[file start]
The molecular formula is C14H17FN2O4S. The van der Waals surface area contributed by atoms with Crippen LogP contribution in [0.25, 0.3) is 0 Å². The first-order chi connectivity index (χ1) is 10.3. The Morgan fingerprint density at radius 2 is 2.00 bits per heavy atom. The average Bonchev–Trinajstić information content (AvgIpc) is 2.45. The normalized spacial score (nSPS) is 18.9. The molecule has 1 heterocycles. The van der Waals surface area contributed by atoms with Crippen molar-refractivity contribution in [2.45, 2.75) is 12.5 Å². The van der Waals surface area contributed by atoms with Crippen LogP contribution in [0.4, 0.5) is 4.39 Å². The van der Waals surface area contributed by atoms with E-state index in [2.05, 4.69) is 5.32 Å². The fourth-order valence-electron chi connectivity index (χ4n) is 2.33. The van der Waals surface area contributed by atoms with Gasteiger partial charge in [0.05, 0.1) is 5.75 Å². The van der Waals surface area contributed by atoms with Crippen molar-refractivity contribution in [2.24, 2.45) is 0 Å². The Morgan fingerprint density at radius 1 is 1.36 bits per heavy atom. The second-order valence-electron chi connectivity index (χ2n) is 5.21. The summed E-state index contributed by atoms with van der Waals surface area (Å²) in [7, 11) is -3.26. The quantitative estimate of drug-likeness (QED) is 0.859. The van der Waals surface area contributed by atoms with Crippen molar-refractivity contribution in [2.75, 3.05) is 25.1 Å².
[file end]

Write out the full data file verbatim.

The molecular formula is C14H17FN2O4S. The van der Waals surface area contributed by atoms with Crippen LogP contribution in [0.25, 0.3) is 0 Å². The first-order chi connectivity index (χ1) is 10.3. The Morgan fingerprint density at radius 2 is 2.00 bits per heavy atom. The average Bonchev–Trinajstić information content (AvgIpc) is 2.45. The normalized spacial score (nSPS) is 18.9. The molecule has 1 heterocycles. The van der Waals surface area contributed by atoms with Crippen molar-refractivity contribution in [2.45, 2.75) is 12.5 Å². The van der Waals surface area contributed by atoms with Crippen LogP contribution in [0.4, 0.5) is 4.39 Å². The van der Waals surface area contributed by atoms with E-state index in [2.05, 4.69) is 5.32 Å². The fourth-order valence-electron chi connectivity index (χ4n) is 2.33. The van der Waals surface area contributed by atoms with Gasteiger partial charge in [0.05, 0.1) is 5.75 Å². The van der Waals surface area contributed by atoms with Crippen molar-refractivity contribution in [2.24, 2.45) is 0 Å². The Morgan fingerprint density at radius 1 is 1.36 bits per heavy atom. The second-order valence-electron chi connectivity index (χ2n) is 5.21. The summed E-state index contributed by atoms with van der Waals surface area (Å²) in [7, 11) is -3.26. The quantitative estimate of drug-likeness (QED) is 0.859. The van der Waals surface area contributed by atoms with Crippen molar-refractivity contribution in [2.75, 3.05) is 25.1 Å².